How To Store Coffee The Right Way

By Shabbir
Last update:

Looking for tips on how to store coffee and keep it fresh for as long as possible? Read on for our suggestions for the best way to store coffee beans and grounds.

How should coffee be stored?

Coffee beans should be stored in an airtight container that can keep out heat, light, and moisture. Put the container in a dark place like a kitchen cabinet to maintain room temperature and prevent any light from reaching the coffee beans.

How to keep coffee fresh after opening

Once coffee beans are roasted, they remain at their peak freshness for about 2 weeks. Ideally, you want to drink all the coffee within that period of time.

Most experts recommend 2 weeks, but you could stretch that to 4 to 6 weeks as well and not lose out on too much flavor.

However, you’ll find that the ideal taste and freshness is indeed within the first two weeks after roasting.

Coffee Gator Stainless Steel Coffee Grounds and Beans Container Canister with Date-Tracker, CO2-Release Valve and Measuring Scoop - Large, 22oz, Gray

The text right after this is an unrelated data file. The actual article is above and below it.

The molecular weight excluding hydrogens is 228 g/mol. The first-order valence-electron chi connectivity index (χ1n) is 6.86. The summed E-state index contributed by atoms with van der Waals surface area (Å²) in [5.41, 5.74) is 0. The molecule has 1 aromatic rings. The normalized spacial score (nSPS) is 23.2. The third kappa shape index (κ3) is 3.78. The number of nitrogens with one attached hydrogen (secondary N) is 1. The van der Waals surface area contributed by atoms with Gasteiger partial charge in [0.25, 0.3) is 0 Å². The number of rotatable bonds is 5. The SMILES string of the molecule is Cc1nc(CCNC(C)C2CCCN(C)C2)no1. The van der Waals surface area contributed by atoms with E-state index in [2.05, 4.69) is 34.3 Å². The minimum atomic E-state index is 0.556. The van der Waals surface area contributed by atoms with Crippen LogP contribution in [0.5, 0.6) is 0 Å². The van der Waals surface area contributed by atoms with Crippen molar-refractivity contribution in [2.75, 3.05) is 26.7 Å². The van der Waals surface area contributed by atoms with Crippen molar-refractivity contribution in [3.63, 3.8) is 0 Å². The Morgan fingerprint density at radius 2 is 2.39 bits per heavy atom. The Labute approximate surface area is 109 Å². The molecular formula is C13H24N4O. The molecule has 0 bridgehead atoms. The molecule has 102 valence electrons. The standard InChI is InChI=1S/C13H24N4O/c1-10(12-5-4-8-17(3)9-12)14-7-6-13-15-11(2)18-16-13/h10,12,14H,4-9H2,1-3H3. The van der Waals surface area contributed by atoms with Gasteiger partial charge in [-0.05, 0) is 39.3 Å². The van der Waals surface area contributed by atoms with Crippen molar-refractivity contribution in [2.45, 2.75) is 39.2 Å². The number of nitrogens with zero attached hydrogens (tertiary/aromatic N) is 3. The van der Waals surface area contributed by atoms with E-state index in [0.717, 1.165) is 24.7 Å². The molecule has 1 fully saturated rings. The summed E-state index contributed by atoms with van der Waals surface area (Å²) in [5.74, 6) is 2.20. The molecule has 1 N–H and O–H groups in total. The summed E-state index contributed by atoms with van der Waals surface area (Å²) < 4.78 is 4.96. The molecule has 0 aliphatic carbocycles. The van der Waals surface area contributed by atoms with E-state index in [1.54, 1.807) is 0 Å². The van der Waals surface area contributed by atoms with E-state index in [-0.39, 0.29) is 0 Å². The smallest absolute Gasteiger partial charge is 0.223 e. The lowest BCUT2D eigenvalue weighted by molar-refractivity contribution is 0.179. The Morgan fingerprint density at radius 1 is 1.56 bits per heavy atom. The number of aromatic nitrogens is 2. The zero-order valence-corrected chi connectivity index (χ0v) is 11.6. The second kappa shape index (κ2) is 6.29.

The roasting process causes coffee beans undergo a process called degassing in which they slowly release carbon dioxide. Most craft coffee roasters pack their beans in a bag that has a little valve that lets air out but does not let any air in.

Once you open the bag, the coffee beans are immediately exposed to a lot of oxygen, which begins the oxidation process.

To slow this down, you need to know how to store coffee.

The right way to do this is to store the beans in an airtight container that prevents any additional air or moisture from interacting with the coffee beans.

While you can certainly use airtight containers you have at home, you can also just press out all the air from the bag your beans came in and seal it shut.

If you aspire to be a real coffee geek, though, you can pick up a special coffee canister that is both airtight and has an outlet valve.

What makes coffee beans go bad?

In order to understand how to really keep coffee as fresh as possible, you need to know why whole bean coffee and ground coffee go stale in the first place.

coffee beans

Exposure to oxygen

Oxygen is an incredibly potent molecule as it reacts with many different things. The many different compounds that make up coffee are victims of oxidation, so the more your coffee beans come into contact with oxygen, the quicker they’ll lose their flavor.

That’s why most coffee roasters ship coffee in sealed bags: this is to minimize exposure to oxygen.